One fundamental advantage of the proposed solution is the possibility to explore different configurations of the light source and the projection surface, as well as subsequently applying scaling functions. This allows interactively investigating uncommon configurations and, thus, potentially discovering entirely new map projections. A major caveat of this approach lies in the issue that the underlying formulas (and, thus, the distortion properties) cannot be directly provided by the application. Rather, the user would need to reconstruct the projection formulas based on the visualization and settings as there is currently no mechanism that automatically derives the analytical projection formulas.
When able to arbitrarily shape light sources, the question arises if light sources can be formed in such a way as to avoid a final scaling step. This question cannot be answered right away and needs further investigation; however, being able to show as many projections as possible using the light source metaphor would further underline the usefulness of this interactive map projection instruction tool.

8. Conclusions

Allowing interactively constructing map projections in a 3D environment as provided by the described projection tool goes beyond the common static approaches provided by conventional educational resources. As such, it is believed that it can contribute to the understanding of map projections, especially for undergraduate and high-school students. In addition, it can bring benefits to cartography experts as it allows an easy way to recapitulate common map projections and to investigate uncommon configurations, eventually leading to the discovery of new map projections. Several limitations (e.g., uniaxial scaling, no projection arcs) currently restrict the number of constructible map projections supported by the described prototype. It is aimed to gradually address these limitations to include the majority of common map projections and, thus, to provide a comprehensive demonstration tool that is freely and easily accessible to a wide range of academic institutions.

Author Contributions

Author Contributions: For research articles with several authors, a short paragraph specifying their individual contributions must be provided. Conceptualization, Magnus Heitzler, Hans-Rudolf Bär and Roland Schenkel; methodology, Magnus Heitzler and Hans-Rudolf Bär; software, Magnus Heitzler; writing—Original draft, Magnus Heitzler and Hans-Rudolf Bär; writing—Review and editing, Magnus Heitzler, Hans-Rudolf Bär, Roland Schenkel and Lorenz Hurni.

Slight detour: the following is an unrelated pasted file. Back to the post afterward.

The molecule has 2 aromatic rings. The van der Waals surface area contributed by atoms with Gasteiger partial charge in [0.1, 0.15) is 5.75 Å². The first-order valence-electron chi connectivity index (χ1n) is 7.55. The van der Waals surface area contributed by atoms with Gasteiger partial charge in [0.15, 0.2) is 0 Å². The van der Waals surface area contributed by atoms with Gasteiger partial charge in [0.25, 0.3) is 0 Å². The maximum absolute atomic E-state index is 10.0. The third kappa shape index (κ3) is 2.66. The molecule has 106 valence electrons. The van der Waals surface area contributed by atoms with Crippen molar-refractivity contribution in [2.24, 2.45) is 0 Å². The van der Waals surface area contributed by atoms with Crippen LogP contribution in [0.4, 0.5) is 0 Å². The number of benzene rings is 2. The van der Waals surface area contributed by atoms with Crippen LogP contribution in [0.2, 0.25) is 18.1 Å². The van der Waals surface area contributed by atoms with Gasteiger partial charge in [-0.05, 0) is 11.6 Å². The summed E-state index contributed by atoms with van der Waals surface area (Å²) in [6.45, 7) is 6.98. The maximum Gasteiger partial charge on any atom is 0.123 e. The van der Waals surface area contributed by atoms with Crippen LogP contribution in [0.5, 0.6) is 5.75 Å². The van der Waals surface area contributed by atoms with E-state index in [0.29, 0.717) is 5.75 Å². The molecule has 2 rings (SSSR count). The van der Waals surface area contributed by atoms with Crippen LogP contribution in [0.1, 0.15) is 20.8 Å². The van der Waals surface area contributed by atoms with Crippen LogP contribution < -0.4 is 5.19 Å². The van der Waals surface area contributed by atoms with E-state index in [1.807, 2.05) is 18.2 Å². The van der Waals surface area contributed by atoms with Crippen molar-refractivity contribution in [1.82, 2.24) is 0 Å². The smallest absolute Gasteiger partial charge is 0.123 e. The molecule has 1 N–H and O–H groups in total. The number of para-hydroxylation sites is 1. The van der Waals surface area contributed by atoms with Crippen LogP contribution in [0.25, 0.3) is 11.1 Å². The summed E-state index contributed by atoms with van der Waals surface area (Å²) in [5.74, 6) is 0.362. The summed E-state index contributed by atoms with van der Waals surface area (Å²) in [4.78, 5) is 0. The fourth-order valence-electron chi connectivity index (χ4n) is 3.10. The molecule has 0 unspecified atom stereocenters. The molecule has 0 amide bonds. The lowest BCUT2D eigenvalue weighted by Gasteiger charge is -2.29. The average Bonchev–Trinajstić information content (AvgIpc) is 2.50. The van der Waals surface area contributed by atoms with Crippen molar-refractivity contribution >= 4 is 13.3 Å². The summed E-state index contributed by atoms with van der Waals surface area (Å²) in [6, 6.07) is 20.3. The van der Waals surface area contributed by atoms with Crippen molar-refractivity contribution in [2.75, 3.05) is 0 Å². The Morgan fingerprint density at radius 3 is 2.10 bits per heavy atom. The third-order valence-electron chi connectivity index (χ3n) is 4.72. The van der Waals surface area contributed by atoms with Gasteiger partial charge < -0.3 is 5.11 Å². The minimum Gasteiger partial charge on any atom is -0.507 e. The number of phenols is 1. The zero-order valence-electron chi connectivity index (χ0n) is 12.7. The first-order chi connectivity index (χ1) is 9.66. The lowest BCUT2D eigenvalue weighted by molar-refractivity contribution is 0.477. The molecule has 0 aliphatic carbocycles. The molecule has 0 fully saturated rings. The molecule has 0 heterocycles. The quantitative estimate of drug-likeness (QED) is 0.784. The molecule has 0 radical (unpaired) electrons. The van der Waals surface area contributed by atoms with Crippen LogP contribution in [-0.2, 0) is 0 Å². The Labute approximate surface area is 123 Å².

Funding

The project received funding from the GITTA association.

Conflicts of Interest

The authors declare no conflict of interest.

References

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Figure 1. Examples for educational resources following the light source metaphor when explaining map projections: (A) gnomonic azimuthal projection (https://commons.wikimedia.org/wiki/File:Comparison_azimuthal_projections.svg, CC BY-SA 3.0, accessed 15.02.2019); (B) central conic projection (Weisstein, Eric W. “Conic Projection.” From MathWorld—A Wolfram Web Resource. http://mathworld.wolfram.com/ConicProjection.html, © 1999–2019 Wolfram Research, Inc., accessed 15.03.2019); (C) central cylindrical projection and Mercator projection (https://commons.wikimedia.org/wiki/File:Mercator_and_central_cylindrical.png, Public Domain, accessed 15.02.2019).
Figure 1. Examples for educational resources following the light source metaphor when explaining map projections: (A) gnomonic azimuthal projection (https://commons.wikimedia.org/wiki/File:Comparison_azimuthal_projections.svg, CC BY-SA 3.0, accessed 15.02.2019); (B) central conic projection (Weisstein, Eric W. “Conic Projection.” From MathWorld—A Wolfram Web Resource. http://mathworld.wolfram.com/ConicProjection.html, © 1999–2019 Wolfram Research, Inc., accessed 15.03.2019); (C) central cylindrical projection and Mercator projection (https://commons.wikimedia.org/wiki/File:Mercator_and_central_cylindrical.png, Public Domain, accessed 15.02.2019).
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Figure 2. An interactive visualization following the light source metaphor to construct a map projection. The yellow sphere represents the point light source as the projection center. Illustrated is an example projection line, intersecting the globe in Cyprus and “drawing” the respective color on the projection surface (a disc).
Figure 2. An interactive visualization following the light source metaphor to construct a map projection. The yellow sphere represents the point light source as the projection center. Illustrated is an example projection line, intersecting the globe in Cyprus and “drawing” the respective color on the projection surface (a disc).